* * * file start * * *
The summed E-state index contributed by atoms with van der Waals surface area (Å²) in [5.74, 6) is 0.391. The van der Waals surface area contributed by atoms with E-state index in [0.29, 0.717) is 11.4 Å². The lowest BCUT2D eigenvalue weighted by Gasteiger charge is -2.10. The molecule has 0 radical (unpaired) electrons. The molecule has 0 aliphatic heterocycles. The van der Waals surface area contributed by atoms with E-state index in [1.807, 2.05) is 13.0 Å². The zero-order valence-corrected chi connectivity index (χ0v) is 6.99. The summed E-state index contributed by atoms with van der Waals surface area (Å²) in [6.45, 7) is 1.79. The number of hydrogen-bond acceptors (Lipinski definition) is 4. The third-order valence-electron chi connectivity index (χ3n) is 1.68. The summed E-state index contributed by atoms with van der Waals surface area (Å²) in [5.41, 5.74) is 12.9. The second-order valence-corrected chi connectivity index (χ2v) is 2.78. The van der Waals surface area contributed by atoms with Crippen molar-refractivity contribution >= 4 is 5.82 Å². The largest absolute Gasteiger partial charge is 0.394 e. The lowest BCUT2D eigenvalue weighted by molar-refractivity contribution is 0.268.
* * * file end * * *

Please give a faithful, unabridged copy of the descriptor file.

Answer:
The summed E-state index contributed by atoms with van der Waals surface area (Å²) in [5.74, 6) is 0.391. The van der Waals surface area contributed by atoms with E-state index in [0.29, 0.717) is 11.4 Å². The lowest BCUT2D eigenvalue weighted by Gasteiger charge is -2.10. The molecule has 0 radical (unpaired) electrons. The molecule has 0 aliphatic heterocycles. The van der Waals surface area contributed by atoms with E-state index in [1.807, 2.05) is 13.0 Å². The zero-order valence-corrected chi connectivity index (χ0v) is 6.99. The summed E-state index contributed by atoms with van der Waals surface area (Å²) in [6.45, 7) is 1.79. The number of hydrogen-bond acceptors (Lipinski definition) is 4. The third-order valence-electron chi connectivity index (χ3n) is 1.68. The summed E-state index contributed by atoms with van der Waals surface area (Å²) in [5.41, 5.74) is 12.9. The second-order valence-corrected chi connectivity index (χ2v) is 2.78. The van der Waals surface area contributed by atoms with Crippen molar-refractivity contribution >= 4 is 5.82 Å². The largest absolute Gasteiger partial charge is 0.394 e. The lowest BCUT2D eigenvalue weighted by molar-refractivity contribution is 0.268.